Moving the Antenna

It was early evening; a humid heat hung in the air, as if the heat itself was resting from its efforts beneath the relentless gaze of the sun. Gary had gotten pizza and a quart bottle of beer, which he brought back and consumed in silence in his room. “Taxi Driver” scenarios were playing themselves out in his mind (though he was unarmed), and he was simply too tense to find comfort in background TV noise. He wanted to wait until at least the point in time when a dinner guest might already be inside, should he be coming for dinner. Early departure or late arrival — there wasn’t much he could do about that without risking missing the goal. Night or evening were preferred times, according to the society.

“There are reports,” said the last FAQ, “that we find unsubstantiated and improbable that the military industrial complex has not only documented these visitations but may have already devised a program to capture contacts, in order to try to replicate the technology. It is said, further, that the program operates in the utmost secret and has a stake in limiting exposure.” Limiting exposure? “We find it certainly not beyond belief that the government would operate in this fashion, but we believe two things: it is too late to put this genie back in the bottle; and it is unlikely that the government will recognize the significance of something so devoid of commercial and political heft, before it is too late for them to control it.”

With that challenge and final dramatic irony, the society went silent. Gary was alternately adrenalized and soothed by these words, in a cycle that he finally recognized in his daydreaming, and put an end to. He got up, took his equipment and headed out to the car. There was a wide variety of cars, trucks and motorcycles in the lot now — a testament to the hive. No one was visible in the many rooms with lights on, nor standing in the light to be outlined. The scene felt dark, noisy and cramped, and an overheated odor hung in the air, but there was no noir connection among the wanderers gathered here, nothing to make it seem like more than simply an unpleasant corner that you’d rather avoid if you had half a choice.

Gary got in his car with his device and pulled out and into the street. He put the radio on and listened to some hip-hop he couldn’t understand, then shut it off abruptly. He saw Alice’s building loom out of the passing suburban scenery and went past and turned into the side street. He turned around and parked beneath her bedroom window, some 30 feet from the glass. He was pretty confident that she wouldn’t open that window, but he was about to do much more that could easily be construed as stalking. Before he got out of the car, he fired up his device for the first time — bad quality control practices, but he lucked out. His compass jumped around like it was supposed to, and the induced current made a little light shine in a separate test circuit he built. He put the device in a large brown paper bag and made sure it was on.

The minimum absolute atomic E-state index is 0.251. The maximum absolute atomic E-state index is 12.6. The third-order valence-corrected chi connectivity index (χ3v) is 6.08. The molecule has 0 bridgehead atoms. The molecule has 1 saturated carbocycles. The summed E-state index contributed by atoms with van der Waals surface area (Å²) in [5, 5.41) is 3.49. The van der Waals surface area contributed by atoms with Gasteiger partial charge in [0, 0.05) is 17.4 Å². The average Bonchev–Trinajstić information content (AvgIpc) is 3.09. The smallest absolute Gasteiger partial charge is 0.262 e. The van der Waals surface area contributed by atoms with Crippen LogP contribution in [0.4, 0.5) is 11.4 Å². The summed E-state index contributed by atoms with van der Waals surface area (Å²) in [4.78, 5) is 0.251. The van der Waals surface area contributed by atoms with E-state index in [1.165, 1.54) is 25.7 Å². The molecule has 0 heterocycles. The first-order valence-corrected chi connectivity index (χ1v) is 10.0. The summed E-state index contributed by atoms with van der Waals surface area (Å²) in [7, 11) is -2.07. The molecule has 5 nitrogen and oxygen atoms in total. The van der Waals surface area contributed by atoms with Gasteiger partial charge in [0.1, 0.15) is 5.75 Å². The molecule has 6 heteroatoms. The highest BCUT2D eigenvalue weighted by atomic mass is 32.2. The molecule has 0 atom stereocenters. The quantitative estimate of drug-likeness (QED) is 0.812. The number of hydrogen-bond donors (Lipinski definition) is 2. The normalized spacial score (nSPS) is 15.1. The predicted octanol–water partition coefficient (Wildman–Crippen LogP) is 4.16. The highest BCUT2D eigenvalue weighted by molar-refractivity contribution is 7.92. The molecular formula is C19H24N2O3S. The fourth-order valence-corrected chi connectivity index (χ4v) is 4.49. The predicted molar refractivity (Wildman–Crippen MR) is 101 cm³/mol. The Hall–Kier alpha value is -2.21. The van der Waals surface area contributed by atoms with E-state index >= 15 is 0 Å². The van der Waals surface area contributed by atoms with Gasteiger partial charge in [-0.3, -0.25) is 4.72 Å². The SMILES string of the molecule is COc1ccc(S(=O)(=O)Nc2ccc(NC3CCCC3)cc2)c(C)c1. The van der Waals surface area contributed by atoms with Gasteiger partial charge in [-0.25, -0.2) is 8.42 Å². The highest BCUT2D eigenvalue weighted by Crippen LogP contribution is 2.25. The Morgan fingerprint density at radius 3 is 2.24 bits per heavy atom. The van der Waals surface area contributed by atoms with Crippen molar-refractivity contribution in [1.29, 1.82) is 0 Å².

He exited his car and walked with a spring in his gait — emulating, he thought, the need to get somewhere quickly — almost to the front door. There, he imitated surprise that the door wasn’t buzzing or wasn’t open, and he went back out to the sidewalk, more or less in the middle of the building, and looked up as if he hoped to see his host or hostess looking apologetically out the window. He repeated his performance once, twice, thrice, each time extending the time spent looking up, until finally the most he did was pace up and down the block, still looking up expectantly. One time he was at the opposite end of the block when someone came strolling out and he missed his chance. Another time, a young woman eyed him suspiciously as she came around the corner and went to the front door, and he kept his distance. Finally, a pizza delivery car drove up and when the driver was buzzed in, Gary was there with his large grocery bag to follow him in.